on in the video menus, and, Ta-DAH...!, almost completely smooth
    exposures resulted while zooming (although it still worked better
    zooming wide-to-narrow-angle, rather than the reverse, but even
    that was much better). I keep learning new things about these nifty
    David Ruether, Jan 1, 2014
  20. Tony

    Brian Guest

    I look at a great photo in a camera magazine which has details on what
    camera used, the lens used and the exposure used and think to myself if I
    had the same camera and lens then maybe I can get a photo similar to the
    one printed in the magazine. But what we don't get to see is all the bad
    photos the photographer took before getting a great photo of a subject such
    as landscape. So is it the photographers skill and could he had taken a
    great photo with a lower quality camera and lens or is it then lens and
    camera quality that makes it possible? Some soft focus photos look great
    using the soft focus effect.

    In some cases its the photographers fault and not the camera or the lens if
    the photographer gets bad photos. Some like to fiddle around with the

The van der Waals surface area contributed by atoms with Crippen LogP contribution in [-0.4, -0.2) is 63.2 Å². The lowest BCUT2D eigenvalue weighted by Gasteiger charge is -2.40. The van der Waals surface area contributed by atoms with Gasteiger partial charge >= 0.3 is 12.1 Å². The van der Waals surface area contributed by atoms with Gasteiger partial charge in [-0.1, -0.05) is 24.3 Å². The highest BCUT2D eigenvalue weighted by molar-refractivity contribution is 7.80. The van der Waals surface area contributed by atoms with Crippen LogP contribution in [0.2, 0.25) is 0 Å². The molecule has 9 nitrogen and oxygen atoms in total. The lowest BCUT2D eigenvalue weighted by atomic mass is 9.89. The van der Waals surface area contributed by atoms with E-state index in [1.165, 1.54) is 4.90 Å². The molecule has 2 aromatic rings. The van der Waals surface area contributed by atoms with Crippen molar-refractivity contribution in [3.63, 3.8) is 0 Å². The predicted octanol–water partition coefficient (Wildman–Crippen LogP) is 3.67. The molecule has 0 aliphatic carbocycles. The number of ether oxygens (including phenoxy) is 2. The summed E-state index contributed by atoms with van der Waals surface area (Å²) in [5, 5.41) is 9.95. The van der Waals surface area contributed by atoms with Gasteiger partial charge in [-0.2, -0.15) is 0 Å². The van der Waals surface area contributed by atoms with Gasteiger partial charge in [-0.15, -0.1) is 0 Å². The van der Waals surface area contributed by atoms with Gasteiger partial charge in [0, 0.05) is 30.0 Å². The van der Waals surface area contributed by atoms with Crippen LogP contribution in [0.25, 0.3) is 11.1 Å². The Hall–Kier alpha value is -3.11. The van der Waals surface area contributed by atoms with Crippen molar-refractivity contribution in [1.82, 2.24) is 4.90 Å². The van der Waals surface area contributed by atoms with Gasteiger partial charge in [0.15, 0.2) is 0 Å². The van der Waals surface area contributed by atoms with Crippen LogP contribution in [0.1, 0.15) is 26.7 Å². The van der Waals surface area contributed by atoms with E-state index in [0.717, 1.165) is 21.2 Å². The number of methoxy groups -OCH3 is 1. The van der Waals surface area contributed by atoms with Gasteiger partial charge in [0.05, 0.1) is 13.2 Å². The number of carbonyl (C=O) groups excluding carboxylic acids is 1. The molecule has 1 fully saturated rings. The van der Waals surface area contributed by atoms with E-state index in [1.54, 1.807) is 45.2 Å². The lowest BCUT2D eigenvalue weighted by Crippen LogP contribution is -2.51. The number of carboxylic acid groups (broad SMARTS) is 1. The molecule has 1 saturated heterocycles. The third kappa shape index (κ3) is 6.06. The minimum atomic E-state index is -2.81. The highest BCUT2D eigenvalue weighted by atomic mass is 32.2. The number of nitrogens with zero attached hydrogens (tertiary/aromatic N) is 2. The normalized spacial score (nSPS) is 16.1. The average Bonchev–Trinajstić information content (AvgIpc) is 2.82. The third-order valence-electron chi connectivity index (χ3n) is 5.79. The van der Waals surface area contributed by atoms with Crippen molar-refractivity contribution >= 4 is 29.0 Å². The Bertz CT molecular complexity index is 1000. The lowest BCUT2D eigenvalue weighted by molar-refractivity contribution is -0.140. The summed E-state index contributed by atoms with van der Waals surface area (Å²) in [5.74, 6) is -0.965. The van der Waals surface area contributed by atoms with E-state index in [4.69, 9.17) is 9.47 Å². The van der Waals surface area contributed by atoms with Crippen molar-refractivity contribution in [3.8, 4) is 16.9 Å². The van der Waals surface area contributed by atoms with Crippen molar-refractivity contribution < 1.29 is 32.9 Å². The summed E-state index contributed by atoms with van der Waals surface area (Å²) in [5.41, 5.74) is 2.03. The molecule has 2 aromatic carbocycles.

camera and alter settings that is better left to experienced photographer
    to change. For example if you set the camera to a very high ISO then the
    quality of the photo is going to suffer. But I agree with you that some
    branded lens should give better quality but not always.

    One thing I don't like is testing the camera or lens in a shop. There is
    nothing in the shop to test it on unless you focus on a row of cameras for
    sale and you can't test it on distance subjects. I feel camera shops should
    have at least a vase of flowers to test cameras/lens with. The last time I
    tested a camera the only thing I could do is to focus on the shop across
    the road by aiming at the entrance of the photography shop. Its good to
    view test photos on the internet for that reason.
    Brian, Jan 2, 2014